That was the reply given by Bill Clinton on the campaign trail in 1992 when asked by prying journalists if he had ever had an extra-marital affair. It's just about the best answer a politician could give when confronted with allegations that might just have a grain of truth in them. If only Clinton had stuck to this line through his term of office he might have saved himself a lot of trouble.
To cheer up my fellow Lib Dems I can report one Liberal sex scandal that has been disproved. It has often been suggested that the nineteenth-century prime minister Lord Rosebery had a secret homosexual life and was indirectly involved in the scandal that brought down Oscar Wilde. Lord Alfred Douglas's brother worked as Rosebery's secretary and committed suicide. His father the Marquess of Queensberry blamed Rosebery, whom he suspected of seducing his son and this incident drove him mad – leading to the hounding of Wilde. There has occasionally been sceculation that the Liberal Attorney-General's decision to prosecute Wilde was to stop Queensberry levelling accusations at Rosebery (who was prime minister). I am happy to say, however, that Leo McKinstry's biography of Rosebery comprehensively demolished this myth. It establishes that Rosebery, whatever his political faults, was entirely blameless.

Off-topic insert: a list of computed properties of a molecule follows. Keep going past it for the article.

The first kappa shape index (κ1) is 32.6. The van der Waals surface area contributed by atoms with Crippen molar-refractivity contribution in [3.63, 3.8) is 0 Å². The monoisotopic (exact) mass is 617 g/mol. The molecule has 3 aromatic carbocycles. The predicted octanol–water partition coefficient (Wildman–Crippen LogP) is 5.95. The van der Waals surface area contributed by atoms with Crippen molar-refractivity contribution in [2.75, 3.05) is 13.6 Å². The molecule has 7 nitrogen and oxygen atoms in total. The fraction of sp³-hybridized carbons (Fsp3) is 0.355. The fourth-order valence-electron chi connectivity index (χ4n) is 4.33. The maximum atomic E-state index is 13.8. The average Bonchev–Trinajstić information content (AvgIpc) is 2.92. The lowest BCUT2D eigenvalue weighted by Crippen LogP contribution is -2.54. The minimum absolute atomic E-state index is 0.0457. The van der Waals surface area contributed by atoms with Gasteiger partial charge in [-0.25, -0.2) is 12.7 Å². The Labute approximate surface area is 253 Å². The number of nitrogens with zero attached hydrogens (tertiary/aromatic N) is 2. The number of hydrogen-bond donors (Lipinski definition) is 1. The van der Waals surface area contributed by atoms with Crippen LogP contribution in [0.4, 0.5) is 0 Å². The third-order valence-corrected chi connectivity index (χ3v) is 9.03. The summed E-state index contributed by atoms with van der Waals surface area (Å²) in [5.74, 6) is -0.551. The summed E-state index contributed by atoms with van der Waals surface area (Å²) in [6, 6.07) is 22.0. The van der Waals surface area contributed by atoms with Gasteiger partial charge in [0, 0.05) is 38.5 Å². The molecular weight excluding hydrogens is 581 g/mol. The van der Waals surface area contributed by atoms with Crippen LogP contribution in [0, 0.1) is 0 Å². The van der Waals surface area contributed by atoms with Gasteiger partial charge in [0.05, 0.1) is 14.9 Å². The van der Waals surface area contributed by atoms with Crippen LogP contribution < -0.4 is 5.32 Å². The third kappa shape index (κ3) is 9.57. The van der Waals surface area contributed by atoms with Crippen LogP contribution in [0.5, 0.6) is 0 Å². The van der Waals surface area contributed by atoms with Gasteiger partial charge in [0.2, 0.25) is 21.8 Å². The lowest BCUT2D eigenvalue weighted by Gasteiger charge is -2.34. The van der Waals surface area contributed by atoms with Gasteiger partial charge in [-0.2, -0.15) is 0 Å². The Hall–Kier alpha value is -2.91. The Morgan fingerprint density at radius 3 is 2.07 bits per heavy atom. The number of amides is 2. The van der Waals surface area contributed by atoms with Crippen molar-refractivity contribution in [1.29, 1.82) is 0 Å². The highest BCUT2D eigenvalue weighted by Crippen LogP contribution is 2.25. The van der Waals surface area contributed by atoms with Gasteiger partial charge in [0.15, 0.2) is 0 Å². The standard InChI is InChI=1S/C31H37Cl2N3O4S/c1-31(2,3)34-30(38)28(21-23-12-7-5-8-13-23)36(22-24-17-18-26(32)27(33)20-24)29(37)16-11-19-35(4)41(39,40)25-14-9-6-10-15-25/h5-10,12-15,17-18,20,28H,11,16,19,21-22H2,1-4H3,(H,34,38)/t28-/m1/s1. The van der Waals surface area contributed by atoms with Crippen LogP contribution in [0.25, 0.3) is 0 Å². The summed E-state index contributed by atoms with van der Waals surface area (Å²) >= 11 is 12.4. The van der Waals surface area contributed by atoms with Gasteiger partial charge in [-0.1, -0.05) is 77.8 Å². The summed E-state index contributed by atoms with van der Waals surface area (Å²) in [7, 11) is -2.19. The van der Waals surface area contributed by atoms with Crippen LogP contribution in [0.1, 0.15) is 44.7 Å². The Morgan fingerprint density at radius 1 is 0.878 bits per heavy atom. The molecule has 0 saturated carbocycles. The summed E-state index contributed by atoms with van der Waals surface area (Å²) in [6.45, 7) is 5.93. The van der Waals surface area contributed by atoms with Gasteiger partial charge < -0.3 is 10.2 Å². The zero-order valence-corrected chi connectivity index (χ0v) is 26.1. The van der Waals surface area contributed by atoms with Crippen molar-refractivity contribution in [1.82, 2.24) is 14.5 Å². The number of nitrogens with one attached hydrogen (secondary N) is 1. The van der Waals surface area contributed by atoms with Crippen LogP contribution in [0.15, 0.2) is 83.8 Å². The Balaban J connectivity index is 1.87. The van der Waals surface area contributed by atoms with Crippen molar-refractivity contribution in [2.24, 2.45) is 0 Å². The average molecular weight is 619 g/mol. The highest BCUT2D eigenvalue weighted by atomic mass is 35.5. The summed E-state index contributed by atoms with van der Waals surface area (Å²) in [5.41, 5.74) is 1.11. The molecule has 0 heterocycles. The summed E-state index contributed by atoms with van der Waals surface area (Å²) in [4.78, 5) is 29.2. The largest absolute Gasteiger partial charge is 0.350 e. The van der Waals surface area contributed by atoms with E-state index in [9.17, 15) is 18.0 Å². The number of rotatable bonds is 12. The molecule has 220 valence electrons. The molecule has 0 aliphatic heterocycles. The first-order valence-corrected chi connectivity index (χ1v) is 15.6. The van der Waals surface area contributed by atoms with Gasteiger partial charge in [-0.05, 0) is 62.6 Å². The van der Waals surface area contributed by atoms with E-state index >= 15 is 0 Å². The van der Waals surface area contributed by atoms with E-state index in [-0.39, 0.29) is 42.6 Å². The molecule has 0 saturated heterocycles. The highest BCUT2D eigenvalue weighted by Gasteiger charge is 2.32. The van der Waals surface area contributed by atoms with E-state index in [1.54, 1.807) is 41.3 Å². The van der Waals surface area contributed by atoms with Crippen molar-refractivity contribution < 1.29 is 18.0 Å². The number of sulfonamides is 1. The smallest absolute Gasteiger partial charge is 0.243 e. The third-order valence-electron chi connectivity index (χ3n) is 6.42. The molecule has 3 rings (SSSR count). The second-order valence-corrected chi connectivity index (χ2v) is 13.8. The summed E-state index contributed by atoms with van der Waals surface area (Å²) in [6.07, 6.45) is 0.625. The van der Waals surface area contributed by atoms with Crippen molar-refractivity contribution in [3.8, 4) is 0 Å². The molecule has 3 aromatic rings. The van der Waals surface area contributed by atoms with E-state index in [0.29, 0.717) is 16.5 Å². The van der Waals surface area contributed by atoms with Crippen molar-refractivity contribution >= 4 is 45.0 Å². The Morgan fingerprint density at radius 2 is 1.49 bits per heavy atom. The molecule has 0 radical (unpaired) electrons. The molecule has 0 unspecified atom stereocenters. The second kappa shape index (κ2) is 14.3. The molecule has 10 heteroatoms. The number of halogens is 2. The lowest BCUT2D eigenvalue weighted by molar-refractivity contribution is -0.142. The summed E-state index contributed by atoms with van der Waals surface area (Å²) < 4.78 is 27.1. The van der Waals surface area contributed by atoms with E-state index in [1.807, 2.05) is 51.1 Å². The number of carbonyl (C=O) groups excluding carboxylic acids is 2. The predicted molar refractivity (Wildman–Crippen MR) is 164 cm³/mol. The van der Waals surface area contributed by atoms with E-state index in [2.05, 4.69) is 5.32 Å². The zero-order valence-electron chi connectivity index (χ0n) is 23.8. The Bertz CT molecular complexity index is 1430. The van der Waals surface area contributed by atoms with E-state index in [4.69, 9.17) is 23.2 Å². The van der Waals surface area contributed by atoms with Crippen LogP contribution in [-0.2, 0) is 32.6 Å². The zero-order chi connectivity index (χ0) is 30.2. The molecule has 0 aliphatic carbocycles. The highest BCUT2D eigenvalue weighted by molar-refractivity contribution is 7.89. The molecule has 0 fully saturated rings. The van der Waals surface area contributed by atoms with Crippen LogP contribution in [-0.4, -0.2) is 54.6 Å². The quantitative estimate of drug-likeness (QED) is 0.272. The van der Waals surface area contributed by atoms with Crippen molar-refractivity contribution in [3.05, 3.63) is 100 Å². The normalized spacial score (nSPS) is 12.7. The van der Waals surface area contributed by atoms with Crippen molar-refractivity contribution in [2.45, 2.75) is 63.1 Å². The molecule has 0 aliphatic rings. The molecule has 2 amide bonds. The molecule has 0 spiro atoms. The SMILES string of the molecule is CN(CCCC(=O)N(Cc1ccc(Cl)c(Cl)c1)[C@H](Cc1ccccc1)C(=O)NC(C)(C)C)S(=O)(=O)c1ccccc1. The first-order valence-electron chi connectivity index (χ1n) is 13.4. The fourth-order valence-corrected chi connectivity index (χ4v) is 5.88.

Thirty years ago there was of course much speculation about another Liberal leader, Jeremy Thorpe, but he too turned out to be entirely blameless. It was just sheer bad luck that a man whose dog was later shot on Exmoor spent years claiming to have had a gay relationship with him. The New Statesman in this week's backward glance feature includes an article by James Fenton on Thorpe from 1976.